At 50, Didi Museum rolls out drums
Titled, The Journey to Mastery Exhibition, the show, which opens on April 18, will be on till April 27. It features Ayoola Gbolahan and Uche Edochie, while Mrs. Ifeoma Dozie and Ceejay Jibunoh, children of Chief Newton Jibunoh, the founder, are curators.
Speaking on the show, Chief Jibunoh relived the circumstances that brought about Didi Museum 50 years ago, saying the idea came up in England after his visit to London Museum.
He thanked the late Oba of Benin and Obi of Issele-uku, whose grand son, His Royal Majesty, Obi Agbogidi Nduka, will be the special guest at the event for their support in art collection.
While saying the museum came as a result of passion, he was happy that his children and grand children are sustaining it.
He noted that Didi Museum has successfully projected the Nigerian arts positively, as many people are beginning to appreciate art, which he remarked is not to be stored but should be part of people’s life.
Briefing newsmen on the exhibition, Mrs. Dozie said it is a celebration of the respective journeys in the collection and preservation of African art that spans over six decades and the journey of self-expression, engagement, discovery and poetic narration of two artistes over the years.
According to her, 22 works will be up for sale, 11 apiece from the two artists, while some works collected over 60 years will be showcased for the audience drawn from traditional institutions, corporates and international communities.
She stressed that it is only natural that Newton Jibunoh’ s children are curating the show as they were born and raised surrounded by arts.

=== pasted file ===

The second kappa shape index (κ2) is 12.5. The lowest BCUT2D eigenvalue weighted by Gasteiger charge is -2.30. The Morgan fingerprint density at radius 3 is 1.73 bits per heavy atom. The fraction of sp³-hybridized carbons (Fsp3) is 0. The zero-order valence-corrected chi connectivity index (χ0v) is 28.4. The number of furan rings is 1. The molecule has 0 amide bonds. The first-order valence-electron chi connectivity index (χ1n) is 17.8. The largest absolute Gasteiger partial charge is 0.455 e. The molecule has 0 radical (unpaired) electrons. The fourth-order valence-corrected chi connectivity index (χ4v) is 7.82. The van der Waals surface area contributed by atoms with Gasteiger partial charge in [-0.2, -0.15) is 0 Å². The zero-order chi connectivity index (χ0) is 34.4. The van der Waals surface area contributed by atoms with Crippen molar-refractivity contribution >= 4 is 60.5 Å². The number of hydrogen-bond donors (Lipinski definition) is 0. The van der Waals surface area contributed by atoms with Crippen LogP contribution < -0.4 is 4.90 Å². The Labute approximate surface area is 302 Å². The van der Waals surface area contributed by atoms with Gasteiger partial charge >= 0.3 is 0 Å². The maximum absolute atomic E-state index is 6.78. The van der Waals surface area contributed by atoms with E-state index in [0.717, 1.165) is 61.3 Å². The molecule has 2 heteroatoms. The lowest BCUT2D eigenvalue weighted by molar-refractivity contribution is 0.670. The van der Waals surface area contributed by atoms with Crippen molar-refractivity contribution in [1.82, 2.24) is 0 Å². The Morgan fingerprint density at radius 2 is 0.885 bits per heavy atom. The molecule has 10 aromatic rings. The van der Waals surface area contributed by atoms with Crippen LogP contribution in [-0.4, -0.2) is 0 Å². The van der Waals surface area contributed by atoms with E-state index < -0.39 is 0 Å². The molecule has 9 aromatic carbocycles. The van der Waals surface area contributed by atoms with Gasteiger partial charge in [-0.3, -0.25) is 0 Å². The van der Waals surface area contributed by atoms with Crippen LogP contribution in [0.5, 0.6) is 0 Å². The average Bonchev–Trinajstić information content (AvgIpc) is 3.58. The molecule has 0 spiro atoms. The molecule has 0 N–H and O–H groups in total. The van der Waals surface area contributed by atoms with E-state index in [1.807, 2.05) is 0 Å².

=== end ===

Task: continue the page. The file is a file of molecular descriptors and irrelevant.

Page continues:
She said: “Painting and sculpture were our tapestry, our visual stimuli, entertainment and stories.
“Growing up, Didi Museum was our home, artist were our friends and artists’ studios were our playground. Art has been part of our lives since our birth. It is in our DNA. One of the most vivid memories growing up was when Kenny Adamson painted ‘Portrait of Time’, an exquisite painting on the walls of our home. As I watched the story unfold, the colours, the vibrancy, his passion I was enthralled by the process, the narrative, the mastery and I felt alive.”
On the choice of the artists for he exhibition, she said, the path of Uche Edochie and Didi Museum are somewhat intertwined. Uche Edochie’s first encounter with Didi Musuem was in 1999 when he had a solo exhibition titled ‘Soul Stirrings’.
“Our path did not cross in 1999 but it did in 2005. In that year, I embarked on an ambitious art project for my company, which involved working with 12 artists to commission art pieces, paintings and sculptures that will be featured in the yearly calendar of our company. As though our paths were destined to meet, Uche was one of the 12 artists I worked with. The 12 submissions were an impressive collection by Uche. His painting was our hero piece. The skills, emotions evoked and the narrative were in a class of its own. Uche is not just a visual artist, he is a poet. It took me another 15 years to acquire a painting from Uche for a number of reasons. Uche took a hiatus from the art scene to pursue his other passions, but thankfully, he is back.
“For Ayoola, my first encounter with him was in 2005, the buzz, hype and excitement about The Blue woman series was omnipresent in that year. I heard about the series first before I saw it, so, I was quietly intrigued and keen to see him in person. When I first saw her, I was mesmerized. I felt deeply and I knew that she had to be part of my collection. It strikes a chord in me and reignited a familiar question I entertain with myself “ Are our roots an anchor or a shackle?”
Ayoola’s work has a piercing honesty that is deeply personal and refreshing. The Blue Woman series is bold, regal and her eyes speak volumes. To know the work is to know the artist, but to me, the artist is to live the work,” she said.
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